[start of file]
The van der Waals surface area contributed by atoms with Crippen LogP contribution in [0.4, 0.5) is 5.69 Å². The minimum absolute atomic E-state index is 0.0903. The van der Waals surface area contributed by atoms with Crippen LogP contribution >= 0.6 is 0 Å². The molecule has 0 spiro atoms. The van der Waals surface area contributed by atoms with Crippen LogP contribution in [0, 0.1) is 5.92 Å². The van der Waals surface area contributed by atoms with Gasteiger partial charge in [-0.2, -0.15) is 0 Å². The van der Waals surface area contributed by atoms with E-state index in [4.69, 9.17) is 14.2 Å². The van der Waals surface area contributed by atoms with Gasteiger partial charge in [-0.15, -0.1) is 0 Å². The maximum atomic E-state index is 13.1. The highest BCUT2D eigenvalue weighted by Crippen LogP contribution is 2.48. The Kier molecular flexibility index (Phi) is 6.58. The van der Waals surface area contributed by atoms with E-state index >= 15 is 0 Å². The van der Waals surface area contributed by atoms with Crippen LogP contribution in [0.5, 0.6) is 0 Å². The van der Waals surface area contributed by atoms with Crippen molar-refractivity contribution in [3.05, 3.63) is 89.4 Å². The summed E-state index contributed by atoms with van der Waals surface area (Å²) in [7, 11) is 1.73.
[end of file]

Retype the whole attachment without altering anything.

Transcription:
The van der Waals surface area contributed by atoms with Crippen LogP contribution in [0.4, 0.5) is 5.69 Å². The minimum absolute atomic E-state index is 0.0903. The van der Waals surface area contributed by atoms with Crippen LogP contribution >= 0.6 is 0 Å². The molecule has 0 spiro atoms. The van der Waals surface area contributed by atoms with Crippen LogP contribution in [0, 0.1) is 5.92 Å². The van der Waals surface area contributed by atoms with Gasteiger partial charge in [-0.2, -0.15) is 0 Å². The van der Waals surface area contributed by atoms with E-state index in [4.69, 9.17) is 14.2 Å². The van der Waals surface area contributed by atoms with Gasteiger partial charge in [-0.15, -0.1) is 0 Å². The maximum atomic E-state index is 13.1. The highest BCUT2D eigenvalue weighted by Crippen LogP contribution is 2.48. The Kier molecular flexibility index (Phi) is 6.58. The van der Waals surface area contributed by atoms with E-state index >= 15 is 0 Å². The van der Waals surface area contributed by atoms with Crippen LogP contribution in [0.5, 0.6) is 0 Å². The van der Waals surface area contributed by atoms with Crippen molar-refractivity contribution in [3.05, 3.63) is 89.4 Å². The summed E-state index contributed by atoms with van der Waals surface area (Å²) in [7, 11) is 1.73.